Apr 3, 2014 8:31 PM by Lupita Murillo

Rioting took place at Main Gate Square 43 years ago

TUCSON - The investigation continues into the disturbance following Saturday night's incident at Main Gate Square after the Wildcats loss to Wisconsin in the Elite 8. 15 students were arrested and charged with unlawful assembly and disorderly conduct.

However, this isn't the first time there have been riots at Main Gate Square. According to University of Arizona archives in January of 1971, 143 were arrested after a three day riot.

Pima County Sheriff Clarence Dupnik was one of the commanders for Tucson police at the time. He recalls the rioting was over the Vietnam War. "They would gather and start throwing rocks at everybody. The cops would come in and there would be a confrontation."

Newspaper accounts say bottles, rocks, and oranges were thrown at officers. More than 350 officers were needed to clear the area. Sheriff Dupnik adds, "This would last most of the night, and they would go hide and come back at dark the next night and we would fight all over again."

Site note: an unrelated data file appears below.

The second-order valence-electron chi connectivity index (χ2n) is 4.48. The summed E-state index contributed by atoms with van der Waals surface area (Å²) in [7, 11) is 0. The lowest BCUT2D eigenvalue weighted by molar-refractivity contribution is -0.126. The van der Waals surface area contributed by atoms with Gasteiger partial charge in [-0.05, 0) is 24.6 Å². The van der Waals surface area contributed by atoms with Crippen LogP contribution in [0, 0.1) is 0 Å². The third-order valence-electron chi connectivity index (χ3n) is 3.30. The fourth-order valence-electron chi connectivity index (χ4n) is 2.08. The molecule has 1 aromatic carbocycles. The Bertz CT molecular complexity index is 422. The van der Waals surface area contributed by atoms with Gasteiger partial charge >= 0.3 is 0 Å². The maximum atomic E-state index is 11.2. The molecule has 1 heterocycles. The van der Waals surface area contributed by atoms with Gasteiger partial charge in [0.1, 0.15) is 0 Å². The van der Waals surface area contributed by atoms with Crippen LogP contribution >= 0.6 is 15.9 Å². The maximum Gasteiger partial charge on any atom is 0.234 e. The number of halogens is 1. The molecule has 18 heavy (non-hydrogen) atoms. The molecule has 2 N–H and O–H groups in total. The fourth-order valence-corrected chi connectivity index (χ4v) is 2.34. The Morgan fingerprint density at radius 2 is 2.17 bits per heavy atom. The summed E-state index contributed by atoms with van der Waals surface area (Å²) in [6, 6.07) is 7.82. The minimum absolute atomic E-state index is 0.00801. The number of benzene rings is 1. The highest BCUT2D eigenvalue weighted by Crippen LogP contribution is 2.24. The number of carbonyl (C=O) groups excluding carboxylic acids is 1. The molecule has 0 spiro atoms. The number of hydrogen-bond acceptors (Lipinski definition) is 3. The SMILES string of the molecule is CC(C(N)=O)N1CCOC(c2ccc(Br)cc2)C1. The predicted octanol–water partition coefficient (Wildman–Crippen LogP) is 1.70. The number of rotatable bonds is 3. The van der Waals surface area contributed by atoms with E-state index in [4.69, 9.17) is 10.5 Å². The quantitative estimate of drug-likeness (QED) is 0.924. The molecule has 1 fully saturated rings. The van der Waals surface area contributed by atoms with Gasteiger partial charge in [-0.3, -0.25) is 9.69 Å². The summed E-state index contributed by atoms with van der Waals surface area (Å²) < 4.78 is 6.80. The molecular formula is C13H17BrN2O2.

He says those arrested were charged with unlawful assembly, assault, trespassing and rioting. "When you are confronted with law enforcement in an unlawful situation and then you repeatedly refuse to follow directions you're risking the chance of getting arrested."

Sheriff Dupnik says it ended, when he had officers dress in U of A attire, jeans, and cowboy shirts . They stood behind the rock wall at the main gate. When rioters started throwing rocks, the officers began throwing rocks back at the rioters. "Eventually there was a confrontation and that ended the riots."

Prior to the 1971 riot, Dupnik attended riot training put on by the military in Ft. Benning, Ga. He says some of those tactics are still in place today and were used last Saturday.

"The Tucson Police Department acted exactly as they are trained to act and as they should have acted. We're very lucky that nothing serious happened and I praise the department for protecting the public and the property," says Dupnik.

He also tells News 4 Tucson, it's upsetting to him how some of the community is reacting to TPD's actions. He says if TPD hadn't been prepared, and the students got out of hand like they did in 1997, and 2001 the department would've been criticized for not doing enough.


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